Our contractor has given us an initial estimate of $67,000 to build this house on the HUM property. When Katherine and I were designing the house, we were anticipating closer to $45-50,000, so when that estimate came in, I was a bit shocked. And discouraged. My heart belief (even though I couldn’t have verbalized it at the time!) was that Jesus could have handled providing for $45-50k, but surely $67k was too much for Him. Ha! I love how ridiculous the lies that we believe sound when we actually say them out loud! :) You see, I know conceptually that Jesus always funds the work and ministry He has led us into…and I know intellectually that He’s an ENORMOUS God who possesses all the resources of the universe and can feed 5,000 from just two fish and five loaves of bread… but when my own need is in front of my face, my real heart beliefs are exposed. And I’m so grateful that Jesus is calling me into a place where once again, I must bring my fears to the feet of His cross and say, “I believe! Help my unbelief!”


So that’s where I am right now: choosing every day to believe that Jesus is going to work an INCREDIBLE miracle in the next 4 months in order to provide this house that has already been intentionally designed, prayed over, and dedicated to ministry and the kingdom work.


Ever since the decision was made for me to move to Kamonkoli, Jesus has been filing my mind with all kinds of ideas and dreams for ministry within that house! The sitting room is designed for a play place and study station where I can have kids over to do homework, play, and develop deeper relationships with them after school (instead of needing to make the 40 minute commute home immediately after class!). I also have a prayer room (or War Room!) with outside access so that I and other people from the ministry can come find a quiet, set apart place for prayer and communion with Jesus.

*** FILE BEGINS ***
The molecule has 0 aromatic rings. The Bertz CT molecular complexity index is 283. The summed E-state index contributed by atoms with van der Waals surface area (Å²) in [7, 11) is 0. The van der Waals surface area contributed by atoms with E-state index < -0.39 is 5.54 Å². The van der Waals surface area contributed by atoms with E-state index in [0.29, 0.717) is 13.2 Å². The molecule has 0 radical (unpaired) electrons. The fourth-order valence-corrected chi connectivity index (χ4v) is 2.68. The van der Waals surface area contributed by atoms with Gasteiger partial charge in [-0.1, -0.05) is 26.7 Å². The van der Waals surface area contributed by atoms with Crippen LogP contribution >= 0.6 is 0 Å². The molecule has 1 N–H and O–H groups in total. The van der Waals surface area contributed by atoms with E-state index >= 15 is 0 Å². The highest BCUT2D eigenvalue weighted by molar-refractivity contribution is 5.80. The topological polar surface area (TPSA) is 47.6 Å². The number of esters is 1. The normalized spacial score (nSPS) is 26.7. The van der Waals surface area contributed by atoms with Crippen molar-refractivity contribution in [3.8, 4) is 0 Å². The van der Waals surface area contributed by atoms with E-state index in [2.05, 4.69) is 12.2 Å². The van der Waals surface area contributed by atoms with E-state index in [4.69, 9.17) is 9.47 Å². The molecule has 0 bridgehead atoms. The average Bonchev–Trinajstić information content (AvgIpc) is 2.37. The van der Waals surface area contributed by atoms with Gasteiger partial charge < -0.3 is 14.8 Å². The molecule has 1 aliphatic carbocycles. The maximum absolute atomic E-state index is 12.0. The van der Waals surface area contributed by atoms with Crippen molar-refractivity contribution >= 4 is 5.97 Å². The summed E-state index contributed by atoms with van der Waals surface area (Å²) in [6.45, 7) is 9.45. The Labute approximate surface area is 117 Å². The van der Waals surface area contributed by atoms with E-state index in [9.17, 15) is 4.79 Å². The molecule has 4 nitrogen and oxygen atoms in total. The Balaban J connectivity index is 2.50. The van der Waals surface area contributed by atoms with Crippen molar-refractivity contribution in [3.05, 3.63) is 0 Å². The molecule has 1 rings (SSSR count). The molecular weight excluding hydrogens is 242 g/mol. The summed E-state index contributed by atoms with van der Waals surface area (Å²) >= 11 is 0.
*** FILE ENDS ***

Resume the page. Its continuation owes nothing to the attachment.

My prayer room right now...soon to be replaced!


While living in town, having teachers, friends, and my children over to my house has been a logistical challenge with the distance and limited transportation options. Now, I’m greatly looking forward to being in a place where I can welcome people into my home! My hope is also that living in the community and being constantly surrounded by Lugwere (unlike in Mbale where the languages are Luganda and Lugisu) will also help me complete my language studies faster! All in all, there are so many things to look forward to about living in the village, and I can’t wait to see how Jesus is going to conquer every last one of the challenges before I can move.